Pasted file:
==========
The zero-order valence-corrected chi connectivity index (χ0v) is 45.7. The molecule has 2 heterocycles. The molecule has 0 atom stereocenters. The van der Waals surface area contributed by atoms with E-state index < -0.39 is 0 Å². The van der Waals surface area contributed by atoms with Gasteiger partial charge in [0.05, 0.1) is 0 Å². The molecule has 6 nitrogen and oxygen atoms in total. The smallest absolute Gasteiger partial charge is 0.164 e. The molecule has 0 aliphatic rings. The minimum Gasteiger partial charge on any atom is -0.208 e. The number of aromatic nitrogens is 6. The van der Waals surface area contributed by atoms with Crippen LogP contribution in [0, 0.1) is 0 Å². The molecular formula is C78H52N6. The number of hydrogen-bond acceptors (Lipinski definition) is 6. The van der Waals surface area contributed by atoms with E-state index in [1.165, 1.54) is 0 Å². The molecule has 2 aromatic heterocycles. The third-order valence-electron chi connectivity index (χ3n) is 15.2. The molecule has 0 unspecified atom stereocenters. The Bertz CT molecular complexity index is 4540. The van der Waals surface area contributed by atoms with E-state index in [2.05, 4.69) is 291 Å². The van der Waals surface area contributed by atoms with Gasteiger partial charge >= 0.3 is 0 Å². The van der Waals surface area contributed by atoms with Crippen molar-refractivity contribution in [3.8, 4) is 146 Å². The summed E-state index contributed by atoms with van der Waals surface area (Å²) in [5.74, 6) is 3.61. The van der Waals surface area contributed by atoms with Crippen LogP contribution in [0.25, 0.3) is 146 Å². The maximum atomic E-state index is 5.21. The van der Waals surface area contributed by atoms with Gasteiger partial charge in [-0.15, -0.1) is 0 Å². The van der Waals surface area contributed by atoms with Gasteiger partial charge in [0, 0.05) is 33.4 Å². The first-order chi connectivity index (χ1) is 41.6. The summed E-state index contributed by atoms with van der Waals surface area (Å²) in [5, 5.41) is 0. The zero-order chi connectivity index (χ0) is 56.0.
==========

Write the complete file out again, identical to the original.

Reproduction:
The zero-order valence-corrected chi connectivity index (χ0v) is 45.7. The molecule has 2 heterocycles. The molecule has 0 atom stereocenters. The van der Waals surface area contributed by atoms with E-state index < -0.39 is 0 Å². The van der Waals surface area contributed by atoms with Gasteiger partial charge in [0.05, 0.1) is 0 Å². The molecule has 6 nitrogen and oxygen atoms in total. The smallest absolute Gasteiger partial charge is 0.164 e. The molecule has 0 aliphatic rings. The minimum Gasteiger partial charge on any atom is -0.208 e. The number of aromatic nitrogens is 6. The van der Waals surface area contributed by atoms with Crippen LogP contribution in [0, 0.1) is 0 Å². The molecular formula is C78H52N6. The number of hydrogen-bond acceptors (Lipinski definition) is 6. The van der Waals surface area contributed by atoms with E-state index in [1.165, 1.54) is 0 Å². The molecule has 2 aromatic heterocycles. The third-order valence-electron chi connectivity index (χ3n) is 15.2. The molecule has 0 unspecified atom stereocenters. The Bertz CT molecular complexity index is 4540. The van der Waals surface area contributed by atoms with E-state index in [2.05, 4.69) is 291 Å². The van der Waals surface area contributed by atoms with Gasteiger partial charge >= 0.3 is 0 Å². The van der Waals surface area contributed by atoms with Crippen molar-refractivity contribution in [3.8, 4) is 146 Å². The summed E-state index contributed by atoms with van der Waals surface area (Å²) in [5.74, 6) is 3.61. The van der Waals surface area contributed by atoms with Crippen LogP contribution in [0.25, 0.3) is 146 Å². The maximum atomic E-state index is 5.21. The van der Waals surface area contributed by atoms with Gasteiger partial charge in [-0.15, -0.1) is 0 Å². The van der Waals surface area contributed by atoms with Gasteiger partial charge in [0, 0.05) is 33.4 Å². The first-order chi connectivity index (χ1) is 41.6. The summed E-state index contributed by atoms with van der Waals surface area (Å²) in [5, 5.41) is 0. The zero-order chi connectivity index (χ0) is 56.0.